How much weight do AP tests have on admission decisions?

<p>I know that college adcoms don't give too much weight to AP test scores since they are not required for admission, but how 'bad' would my application be if I have 4 5s, 2 4s (both in history), and one 1 (in French with a *34 associated with it, meaning the CD was unable to be read and my score was extrapolated from the reading/listening portions of the test). </p>

<p>Applying to duke, brown, upenn, Princeton, and UT austin. Just curious how those adcoms look onap test scores.</p>

<p>I think that the tests have no weight on your admissions. The only thing it does is give you college credit if the score is high enough.</p>

<p>
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Top tier colleges take them into account, but they play a minor role. After g.p.a(and taking rank into context) and S.A.T's, they look at subjected tests, then after that they look at ap exams.

[/quote]

I'm not sure how valid this information is. AP scores are used essentially exclusively for granting credit. You don't even have to report your scores on most applications, and if you don't have good enough scores to get any credit (or if you don't want any credits) you don't have to ever send your report.</p>

<p>You can call and have a bad AP score expunged from your record.</p>

<p>Does it help if you get all 5s? Even if the grades aren't that good that correspond with the scores?</p>

<p>Some schools accept a high AP score as evidence of having learned at least as much material as N years of high school courses in the subject. E.g. if a school wants to see at least the third level of non-English language in high school, but an applicant takes a non-English language AP and gets a 5, that may be accepted instead for this purpose (this may occur due to the non-English language being the applicant's native language, with English being the second).</p>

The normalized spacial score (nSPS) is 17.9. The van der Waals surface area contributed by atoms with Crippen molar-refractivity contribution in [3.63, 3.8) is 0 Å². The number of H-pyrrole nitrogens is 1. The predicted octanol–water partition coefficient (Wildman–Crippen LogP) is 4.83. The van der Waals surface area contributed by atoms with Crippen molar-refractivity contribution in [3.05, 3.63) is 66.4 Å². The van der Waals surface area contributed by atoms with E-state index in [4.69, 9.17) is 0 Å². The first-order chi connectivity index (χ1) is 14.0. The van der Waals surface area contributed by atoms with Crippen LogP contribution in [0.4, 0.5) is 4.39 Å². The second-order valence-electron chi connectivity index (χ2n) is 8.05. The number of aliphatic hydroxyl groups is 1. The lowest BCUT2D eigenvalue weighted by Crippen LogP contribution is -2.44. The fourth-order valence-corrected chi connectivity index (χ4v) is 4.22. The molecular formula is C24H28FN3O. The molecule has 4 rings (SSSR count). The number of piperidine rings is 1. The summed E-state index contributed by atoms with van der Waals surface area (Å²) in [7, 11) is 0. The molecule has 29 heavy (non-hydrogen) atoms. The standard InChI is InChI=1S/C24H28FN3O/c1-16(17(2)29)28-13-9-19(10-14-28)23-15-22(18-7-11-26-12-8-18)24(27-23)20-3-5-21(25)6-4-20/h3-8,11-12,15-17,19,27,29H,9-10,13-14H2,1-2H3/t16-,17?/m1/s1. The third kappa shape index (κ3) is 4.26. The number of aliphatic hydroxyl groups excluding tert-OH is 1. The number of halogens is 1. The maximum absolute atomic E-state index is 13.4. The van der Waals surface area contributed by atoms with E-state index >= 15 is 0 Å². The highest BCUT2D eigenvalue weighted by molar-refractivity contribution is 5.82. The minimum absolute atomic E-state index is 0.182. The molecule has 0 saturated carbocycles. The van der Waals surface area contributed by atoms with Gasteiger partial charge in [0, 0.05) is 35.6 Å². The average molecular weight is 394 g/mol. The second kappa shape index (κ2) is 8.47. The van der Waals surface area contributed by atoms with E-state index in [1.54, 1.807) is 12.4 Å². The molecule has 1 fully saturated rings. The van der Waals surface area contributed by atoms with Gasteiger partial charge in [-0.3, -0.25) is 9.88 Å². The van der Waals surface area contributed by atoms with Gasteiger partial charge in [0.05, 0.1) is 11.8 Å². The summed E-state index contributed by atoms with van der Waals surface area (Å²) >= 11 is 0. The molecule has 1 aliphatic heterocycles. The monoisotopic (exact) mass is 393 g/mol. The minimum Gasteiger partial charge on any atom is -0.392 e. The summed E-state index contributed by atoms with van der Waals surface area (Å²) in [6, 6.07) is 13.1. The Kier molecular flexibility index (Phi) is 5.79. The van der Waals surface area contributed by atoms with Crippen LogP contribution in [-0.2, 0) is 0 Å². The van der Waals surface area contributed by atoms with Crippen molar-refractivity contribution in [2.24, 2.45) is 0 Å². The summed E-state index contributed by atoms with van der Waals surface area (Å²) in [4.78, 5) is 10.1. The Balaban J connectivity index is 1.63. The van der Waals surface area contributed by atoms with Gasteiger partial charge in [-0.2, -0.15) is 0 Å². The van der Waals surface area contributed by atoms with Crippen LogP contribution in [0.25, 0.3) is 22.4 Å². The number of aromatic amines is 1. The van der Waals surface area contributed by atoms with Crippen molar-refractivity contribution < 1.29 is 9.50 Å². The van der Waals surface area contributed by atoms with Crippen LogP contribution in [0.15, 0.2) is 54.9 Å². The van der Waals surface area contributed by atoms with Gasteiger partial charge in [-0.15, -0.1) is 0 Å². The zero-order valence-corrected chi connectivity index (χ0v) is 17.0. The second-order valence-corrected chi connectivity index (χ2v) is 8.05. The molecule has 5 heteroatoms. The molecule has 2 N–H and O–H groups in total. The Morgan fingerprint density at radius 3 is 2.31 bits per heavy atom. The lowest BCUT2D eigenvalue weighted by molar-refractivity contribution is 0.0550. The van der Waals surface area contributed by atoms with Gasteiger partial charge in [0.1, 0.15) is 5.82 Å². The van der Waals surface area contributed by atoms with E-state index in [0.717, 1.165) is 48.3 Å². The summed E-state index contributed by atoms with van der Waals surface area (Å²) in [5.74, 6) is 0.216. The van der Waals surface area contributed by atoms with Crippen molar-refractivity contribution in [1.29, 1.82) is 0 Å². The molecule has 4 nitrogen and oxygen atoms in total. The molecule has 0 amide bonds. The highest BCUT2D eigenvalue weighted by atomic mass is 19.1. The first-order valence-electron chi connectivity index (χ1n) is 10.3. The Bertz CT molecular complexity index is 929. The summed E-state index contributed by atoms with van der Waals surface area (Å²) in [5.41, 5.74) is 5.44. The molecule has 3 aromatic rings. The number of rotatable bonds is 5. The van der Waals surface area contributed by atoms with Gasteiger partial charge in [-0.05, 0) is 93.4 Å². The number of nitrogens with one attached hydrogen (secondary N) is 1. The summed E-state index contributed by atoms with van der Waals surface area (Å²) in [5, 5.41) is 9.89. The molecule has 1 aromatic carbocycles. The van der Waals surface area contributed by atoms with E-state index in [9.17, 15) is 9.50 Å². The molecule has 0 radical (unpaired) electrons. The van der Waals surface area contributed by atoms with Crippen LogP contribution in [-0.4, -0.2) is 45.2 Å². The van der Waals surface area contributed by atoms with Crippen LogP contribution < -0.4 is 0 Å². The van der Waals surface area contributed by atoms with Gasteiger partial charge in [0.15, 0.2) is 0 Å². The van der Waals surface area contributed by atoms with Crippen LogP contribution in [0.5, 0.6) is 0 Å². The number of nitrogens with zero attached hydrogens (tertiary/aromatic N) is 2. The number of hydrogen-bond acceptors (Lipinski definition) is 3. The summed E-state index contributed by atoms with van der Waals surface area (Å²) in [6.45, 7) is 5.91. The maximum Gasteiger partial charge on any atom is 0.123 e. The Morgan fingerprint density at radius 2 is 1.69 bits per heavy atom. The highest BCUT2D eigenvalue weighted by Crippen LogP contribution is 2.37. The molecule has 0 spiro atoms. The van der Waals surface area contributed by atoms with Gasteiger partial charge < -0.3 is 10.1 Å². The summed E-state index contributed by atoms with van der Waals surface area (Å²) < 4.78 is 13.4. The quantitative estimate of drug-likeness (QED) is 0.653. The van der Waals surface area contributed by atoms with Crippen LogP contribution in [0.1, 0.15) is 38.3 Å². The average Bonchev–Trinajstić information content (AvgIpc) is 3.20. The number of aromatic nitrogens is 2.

<p>Can a 5 on a test justify or at least put into perspective getting less than an A in that class?</p>

<p>
[quote]
Can a 5 on a test justify or at least put into perspective getting less than an A in that class?

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</p>

<p>Doing well on the test but not well in the class suggests that either (1) the class was extremely difficult and/or graded excessively harshly; or (2) you were lazy in class. Thus, it's not likely to help you much.</p>

<p>AP scores do not matter much at all in admissions. While they may be slightly considered, their real purpose is college credit.</p>

<p>If you can't get the 1 removed from the transcript they send, don't bother sending the scores, as a 1 will probably damage you more than the 5s and 4s help you.</p>

<p>I expected that reply, I guess my 5 in AP Calc can't save my 2 B's. I took 5 AP's and Calc was especially difficult, as it was for most students at our school.</p>

<p>bearly any if at all</p>

<p>Ok thanks for all the insight! A couple things however:</p>

<p>I opted in to have my scores sent to duke, my first choice, and therefore have to report a 1 for my French test, at least for that college. </p>

<p>Also, our teacher was not very rigorous (he decided to quit teaching after this year) and I ended with a 99 average for this class. I know many CCers will cry foul at this one case of easy grading, but how will adcoms view this class?</p>

<p>Why did you send the AP scores in the first place though?</p>

<p>It's for the one free submit you receive when signing up for the AP tests, I didnt know I was going to outright fail the French test! (out class was too easy and I thought our teacher was going to teacher a French IV curriculum for a French IV class)</p>

<p>How about for Princeton?</p>

<p>"I think that the tests have no weight on your admissions. The only thing it does is give you college credit if the score is high enough. "</p>

<p>That is what the adcomms told us.</p>

<p>"I expected that reply, I guess my 5 in AP Calc can't save my 2 B's. I took 5 AP's and Calc was especially difficult, as it was for most students at our school"</p>

<p>You can self-report the 5s</p>